I recently moved to Southern California from Florida, and one differentiating feature is the sheer amount of people. It’s very populated here. Not in a bad way. Just a “bustling” kind of way.
Dense population brings culture, vibrancy, things to do, triggers a strong need for organized information, and trustworthy sources to get you to places you need or want to be. Such as properly marked road signs, or easily accessible review apps on your smartphone to tell you whether or not to patronize an establishment.
There are so many restaurants, clubs, and activities in Southern California that it’s a bit daunting. I can fully understand why California is the epicenter for technology advancements, because people are just trying to simplify basic needs like figuring out where and when things are happening. When you’re here you realize just how valuable Yelp and FourSquare really are. You’re listening to the online voice of the community tell you “yes, go to this supermarket” or “no don’t go to this restaurant.” It takes the guesswork out of going to a place just because it looks glamorous from the outside. Essentially bringing technology to “word-of-mouth” advertising.
Word-of-mouth has always been the most important form of advertising. It is total peer credibility. You are more likely to trust your friend saying, “Hey, this place has great food” opposed to a commercial saying, “Come here, we have great food.”
In fact, 84% of people (according to Nielsen) trust word-of-mouth advertising. 68% trust consumer opinions online. Whereas 48% trust a banner ad you’ve placed somewhere.
Now lets transpose this to our car business:
We all know that good sales involves good relationships, and good relationships are worth talking about. Do you know why a salesperson-less car dealership is even worth inventing? Because there is no hassle. That’s right. Face the facts…we “car people” have a reputation of hassling the customer. We’re like the grandmother that insists that a kid eats the brussel sprouts. We don’t get resounding yes’ from our customers we just get them to say the word “fine!”. We wash our hands of the sale, and walk away.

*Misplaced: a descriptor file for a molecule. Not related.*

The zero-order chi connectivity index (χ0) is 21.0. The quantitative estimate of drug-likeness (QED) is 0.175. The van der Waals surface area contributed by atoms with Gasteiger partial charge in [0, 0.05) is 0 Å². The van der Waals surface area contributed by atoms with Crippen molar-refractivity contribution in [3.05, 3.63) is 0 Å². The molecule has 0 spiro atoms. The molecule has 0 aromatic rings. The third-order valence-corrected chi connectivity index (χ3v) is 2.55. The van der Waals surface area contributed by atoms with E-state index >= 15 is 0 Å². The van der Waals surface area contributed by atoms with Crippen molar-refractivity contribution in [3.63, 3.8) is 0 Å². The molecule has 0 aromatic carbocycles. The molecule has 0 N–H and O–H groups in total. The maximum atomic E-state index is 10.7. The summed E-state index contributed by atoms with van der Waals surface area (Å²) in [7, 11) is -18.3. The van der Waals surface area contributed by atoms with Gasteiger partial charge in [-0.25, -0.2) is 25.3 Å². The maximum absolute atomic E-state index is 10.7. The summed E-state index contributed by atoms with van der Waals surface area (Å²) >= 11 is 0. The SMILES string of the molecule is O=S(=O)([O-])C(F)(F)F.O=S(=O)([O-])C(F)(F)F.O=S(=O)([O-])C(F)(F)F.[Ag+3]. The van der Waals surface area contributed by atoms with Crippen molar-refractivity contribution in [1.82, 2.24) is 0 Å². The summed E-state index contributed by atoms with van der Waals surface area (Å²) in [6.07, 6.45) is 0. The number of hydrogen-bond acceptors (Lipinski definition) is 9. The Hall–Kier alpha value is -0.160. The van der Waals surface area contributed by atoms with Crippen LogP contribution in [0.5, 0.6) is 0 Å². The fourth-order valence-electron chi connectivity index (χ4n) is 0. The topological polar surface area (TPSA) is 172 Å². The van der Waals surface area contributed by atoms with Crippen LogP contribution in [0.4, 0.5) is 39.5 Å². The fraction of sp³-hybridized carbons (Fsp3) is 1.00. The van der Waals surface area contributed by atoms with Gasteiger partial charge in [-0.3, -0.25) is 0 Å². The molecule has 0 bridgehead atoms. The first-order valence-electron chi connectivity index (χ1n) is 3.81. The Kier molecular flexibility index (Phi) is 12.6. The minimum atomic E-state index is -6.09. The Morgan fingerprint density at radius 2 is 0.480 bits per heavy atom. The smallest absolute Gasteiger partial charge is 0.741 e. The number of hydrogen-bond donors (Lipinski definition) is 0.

Until…The aftermath. Sure we made the sale. Congrats. But what did they tell their peers? That they felt hassled? That they didn’t feel that their best interest was in mind? What’s worse is that now these folks aren’t just telling their buddies over a beer, they’re jumping on their phones and desktops and saying it to absolutely everyone that searches for you online through reviews! Scary. Don’t panic. The answer is really simple. Put yourself in their shoes (Do unto others..).
I’ve sold stuff to car dealers at NADA and Digital Dealer, and each one of you know what a good sales experience feels like. You’re just as disinterested as the next customer if you don’t need the product. But if you do, you’ll vet the product or service thoroughly just like anyone else.
You have a distinct advantage in your store–people are generally interested in the brand. That’s why they’re there. Chances are, they’re just disinterested in giving you their phone number because you’ll call them non-stop.
I’m not saying leave them alone. You have to make sales. But try making yourself more than just a salesperson to them. Make yourself more than just a dealership. Make yourself a trusted advisor who is as interested in seeing them drive off the lot in the right vehicle as they are. Make yourself the kind of dealership that delivers award winning service no matter the awards you’ve won. Prove to your customer and yourself that you do, in FACT, provide the best automobile experience, hands down, in your competitive landscape.
Lastly, allow your reviews to shape the future of your business. If you have people complaining about tire service, take a hard look at the operational side of that facet of your business and work to correct it.
Remember, it’s not just about making a “customer for life”, it’s getting their friends and family to be “lifers” as well. In return you’ll begin to reap the benefits of being credible and caring about your customers, as your Google, Yelp, and other review ratings begin to climb.
Here’s your cliffnote: When it comes to your reputation management, manipulate your business to meet the needs of the reviewer and not the reviewer to meet the needs of your business. If you’ve had success stories in getting your reviews up, let me know I’d love to hear about them!